Wolves eat caribou, which especially happens in colder areas where caribous and wolves share territories.
Like we’ve already mentioned, wolves prefer to eat ungulates that provide enough food for the entire pack. Reindeers, though, only live in subarctic areas and tundra where there are not many other animals. Unfortunately for them, that’s also where many types of wolves live.
Wolves will attack the caribou in packs, enabling them to take it down more efficiently. Still, that might not be enough as the caribou is capable of outrunning wolves.
No, wolves don’t eat cougars. They’re both apex predators, so they don’t have natural predators, and they often avoid each other in order to avoid conflict.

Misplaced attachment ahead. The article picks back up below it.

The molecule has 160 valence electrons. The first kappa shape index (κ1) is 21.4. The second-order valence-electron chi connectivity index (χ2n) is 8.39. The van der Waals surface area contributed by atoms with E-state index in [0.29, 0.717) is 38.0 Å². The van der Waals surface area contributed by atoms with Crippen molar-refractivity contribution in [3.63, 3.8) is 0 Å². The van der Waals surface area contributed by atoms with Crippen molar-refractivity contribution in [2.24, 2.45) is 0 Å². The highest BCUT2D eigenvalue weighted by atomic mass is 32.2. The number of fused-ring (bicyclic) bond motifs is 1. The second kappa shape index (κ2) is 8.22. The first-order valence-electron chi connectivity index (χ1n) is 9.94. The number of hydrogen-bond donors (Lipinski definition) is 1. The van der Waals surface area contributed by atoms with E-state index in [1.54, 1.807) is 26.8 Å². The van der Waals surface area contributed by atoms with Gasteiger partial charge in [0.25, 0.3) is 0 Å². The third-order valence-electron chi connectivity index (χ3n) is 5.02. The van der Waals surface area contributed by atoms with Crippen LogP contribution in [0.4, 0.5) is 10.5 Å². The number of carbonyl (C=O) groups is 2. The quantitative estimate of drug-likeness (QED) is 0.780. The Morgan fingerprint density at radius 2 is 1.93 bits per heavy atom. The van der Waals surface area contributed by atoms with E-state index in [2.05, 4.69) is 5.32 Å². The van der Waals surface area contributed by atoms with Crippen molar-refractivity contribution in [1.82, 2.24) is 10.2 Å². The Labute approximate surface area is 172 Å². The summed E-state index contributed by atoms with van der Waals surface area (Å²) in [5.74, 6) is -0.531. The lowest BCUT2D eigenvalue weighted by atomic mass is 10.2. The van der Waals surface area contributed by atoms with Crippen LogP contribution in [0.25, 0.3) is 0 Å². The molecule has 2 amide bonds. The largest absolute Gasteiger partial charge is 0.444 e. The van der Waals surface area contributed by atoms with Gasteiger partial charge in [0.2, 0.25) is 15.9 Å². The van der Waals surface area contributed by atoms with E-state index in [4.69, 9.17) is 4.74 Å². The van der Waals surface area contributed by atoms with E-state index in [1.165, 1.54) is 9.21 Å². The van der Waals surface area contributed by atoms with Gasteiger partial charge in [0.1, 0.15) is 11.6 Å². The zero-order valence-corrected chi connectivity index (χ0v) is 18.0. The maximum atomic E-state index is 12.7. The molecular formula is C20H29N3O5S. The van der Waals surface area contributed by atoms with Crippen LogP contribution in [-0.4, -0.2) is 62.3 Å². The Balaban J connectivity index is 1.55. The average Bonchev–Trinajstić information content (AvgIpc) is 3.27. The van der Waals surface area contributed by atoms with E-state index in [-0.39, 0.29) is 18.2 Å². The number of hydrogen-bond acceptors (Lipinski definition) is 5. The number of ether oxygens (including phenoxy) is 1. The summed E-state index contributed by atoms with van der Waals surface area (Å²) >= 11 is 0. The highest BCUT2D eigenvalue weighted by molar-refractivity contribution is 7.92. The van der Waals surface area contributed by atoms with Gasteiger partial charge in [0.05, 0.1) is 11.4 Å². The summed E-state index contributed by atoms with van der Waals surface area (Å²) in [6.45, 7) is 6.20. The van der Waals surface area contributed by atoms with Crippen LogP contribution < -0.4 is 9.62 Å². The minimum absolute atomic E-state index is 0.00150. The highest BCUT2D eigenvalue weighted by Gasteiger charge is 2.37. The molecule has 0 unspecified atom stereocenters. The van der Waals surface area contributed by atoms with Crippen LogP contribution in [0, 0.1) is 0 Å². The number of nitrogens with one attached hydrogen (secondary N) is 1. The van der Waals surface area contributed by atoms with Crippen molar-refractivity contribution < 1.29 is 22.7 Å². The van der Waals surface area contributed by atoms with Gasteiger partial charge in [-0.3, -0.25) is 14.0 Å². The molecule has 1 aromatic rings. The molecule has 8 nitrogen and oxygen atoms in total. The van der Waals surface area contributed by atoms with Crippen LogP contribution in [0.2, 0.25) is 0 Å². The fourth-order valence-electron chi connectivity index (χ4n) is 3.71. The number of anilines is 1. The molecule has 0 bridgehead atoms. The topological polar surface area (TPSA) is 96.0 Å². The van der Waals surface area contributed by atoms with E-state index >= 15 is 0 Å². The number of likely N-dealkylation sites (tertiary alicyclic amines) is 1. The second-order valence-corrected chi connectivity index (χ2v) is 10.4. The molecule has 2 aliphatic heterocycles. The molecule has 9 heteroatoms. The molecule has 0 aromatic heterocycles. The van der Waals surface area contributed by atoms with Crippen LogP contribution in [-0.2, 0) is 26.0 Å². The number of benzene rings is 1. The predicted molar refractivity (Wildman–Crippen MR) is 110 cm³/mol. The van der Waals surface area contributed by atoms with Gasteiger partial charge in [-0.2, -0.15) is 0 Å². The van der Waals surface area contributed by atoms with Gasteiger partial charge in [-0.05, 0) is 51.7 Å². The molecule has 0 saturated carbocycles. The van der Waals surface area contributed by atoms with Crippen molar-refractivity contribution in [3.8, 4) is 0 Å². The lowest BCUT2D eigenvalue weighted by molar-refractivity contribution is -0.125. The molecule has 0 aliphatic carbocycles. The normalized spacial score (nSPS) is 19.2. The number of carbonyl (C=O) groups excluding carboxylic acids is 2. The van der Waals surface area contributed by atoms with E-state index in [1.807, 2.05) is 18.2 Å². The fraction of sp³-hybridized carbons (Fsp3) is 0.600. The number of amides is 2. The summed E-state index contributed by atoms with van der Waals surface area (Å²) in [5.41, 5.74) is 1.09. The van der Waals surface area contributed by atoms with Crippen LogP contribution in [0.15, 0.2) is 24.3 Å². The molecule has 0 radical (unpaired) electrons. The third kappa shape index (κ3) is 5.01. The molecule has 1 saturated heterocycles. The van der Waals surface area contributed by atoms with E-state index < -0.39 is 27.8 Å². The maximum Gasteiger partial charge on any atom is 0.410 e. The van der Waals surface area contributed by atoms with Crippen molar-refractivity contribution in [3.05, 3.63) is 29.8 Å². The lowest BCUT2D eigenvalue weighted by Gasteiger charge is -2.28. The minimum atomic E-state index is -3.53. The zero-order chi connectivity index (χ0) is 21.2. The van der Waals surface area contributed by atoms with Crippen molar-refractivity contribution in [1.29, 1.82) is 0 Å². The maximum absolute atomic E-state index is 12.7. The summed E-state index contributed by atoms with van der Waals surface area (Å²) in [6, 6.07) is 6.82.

However, there have been some reports of wolf attacks on cougars, although it’s highly likely that those attacks weren’t meant for wolves to get food. These fights most likely occur due to territorial issues, as both animals are quite territorial and might get aggressive towards other species.
Wolves eat cats that they can find and kill easily, although a cat is a very agile animal that’s often too quick and deceptive for the wolf.
If the opportunity presents itself, though, a wolf will kill and eat a cat. They often prey on cats that can’t defend themselves such as sickly and older cats. However, a wolf is also strong enough to catch a young and healthy feline.
So if you own a cat and you live in a wolf area, it’s best to keep your cat indoors and safe at night!
Yes, wolves eat chickens.
They attack chicken pens that are easily accessible and decimate the chicken population inside. They present an easy snack for wolves because they can’t defend themselves and they can’t run away or fly.